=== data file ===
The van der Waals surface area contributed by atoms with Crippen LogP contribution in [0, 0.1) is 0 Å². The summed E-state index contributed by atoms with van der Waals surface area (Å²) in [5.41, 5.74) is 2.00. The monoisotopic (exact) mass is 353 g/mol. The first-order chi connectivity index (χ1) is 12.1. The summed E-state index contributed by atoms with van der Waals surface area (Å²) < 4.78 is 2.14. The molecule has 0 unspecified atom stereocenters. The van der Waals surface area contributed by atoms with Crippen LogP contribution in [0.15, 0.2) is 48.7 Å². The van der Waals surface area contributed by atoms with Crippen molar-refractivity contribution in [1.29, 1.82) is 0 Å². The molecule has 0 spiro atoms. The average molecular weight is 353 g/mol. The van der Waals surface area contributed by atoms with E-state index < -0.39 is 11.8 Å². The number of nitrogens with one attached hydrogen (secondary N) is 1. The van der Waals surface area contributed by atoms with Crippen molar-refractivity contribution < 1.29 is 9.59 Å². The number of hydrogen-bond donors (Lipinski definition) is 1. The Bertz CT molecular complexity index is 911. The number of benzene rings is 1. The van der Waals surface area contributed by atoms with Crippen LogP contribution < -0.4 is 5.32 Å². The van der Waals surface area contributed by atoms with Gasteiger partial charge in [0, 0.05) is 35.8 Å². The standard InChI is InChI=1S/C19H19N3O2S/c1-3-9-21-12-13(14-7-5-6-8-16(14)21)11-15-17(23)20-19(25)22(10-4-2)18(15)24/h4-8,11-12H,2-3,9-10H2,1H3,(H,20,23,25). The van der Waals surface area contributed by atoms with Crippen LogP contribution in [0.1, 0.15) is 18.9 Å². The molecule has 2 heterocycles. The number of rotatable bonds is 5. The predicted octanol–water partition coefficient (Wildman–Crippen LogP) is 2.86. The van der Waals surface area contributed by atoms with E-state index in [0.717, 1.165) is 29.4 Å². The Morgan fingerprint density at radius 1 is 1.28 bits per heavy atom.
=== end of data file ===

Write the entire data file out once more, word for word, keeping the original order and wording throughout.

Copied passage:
The van der Waals surface area contributed by atoms with Crippen LogP contribution in [0, 0.1) is 0 Å². The summed E-state index contributed by atoms with van der Waals surface area (Å²) in [5.41, 5.74) is 2.00. The monoisotopic (exact) mass is 353 g/mol. The first-order chi connectivity index (χ1) is 12.1. The summed E-state index contributed by atoms with van der Waals surface area (Å²) < 4.78 is 2.14. The molecule has 0 unspecified atom stereocenters. The van der Waals surface area contributed by atoms with Crippen LogP contribution in [0.15, 0.2) is 48.7 Å². The van der Waals surface area contributed by atoms with Crippen molar-refractivity contribution in [1.29, 1.82) is 0 Å². The molecule has 0 spiro atoms. The average molecular weight is 353 g/mol. The van der Waals surface area contributed by atoms with E-state index < -0.39 is 11.8 Å². The number of nitrogens with one attached hydrogen (secondary N) is 1. The van der Waals surface area contributed by atoms with Crippen molar-refractivity contribution < 1.29 is 9.59 Å². The number of hydrogen-bond donors (Lipinski definition) is 1. The Bertz CT molecular complexity index is 911. The number of benzene rings is 1. The van der Waals surface area contributed by atoms with Crippen LogP contribution < -0.4 is 5.32 Å². The van der Waals surface area contributed by atoms with Gasteiger partial charge in [0, 0.05) is 35.8 Å². The standard InChI is InChI=1S/C19H19N3O2S/c1-3-9-21-12-13(14-7-5-6-8-16(14)21)11-15-17(23)20-19(25)22(10-4-2)18(15)24/h4-8,11-12H,2-3,9-10H2,1H3,(H,20,23,25). The van der Waals surface area contributed by atoms with Crippen LogP contribution in [0.1, 0.15) is 18.9 Å². The molecule has 2 heterocycles. The number of rotatable bonds is 5. The predicted octanol–water partition coefficient (Wildman–Crippen LogP) is 2.86. The van der Waals surface area contributed by atoms with E-state index in [0.717, 1.165) is 29.4 Å². The Morgan fingerprint density at radius 1 is 1.28 bits per heavy atom.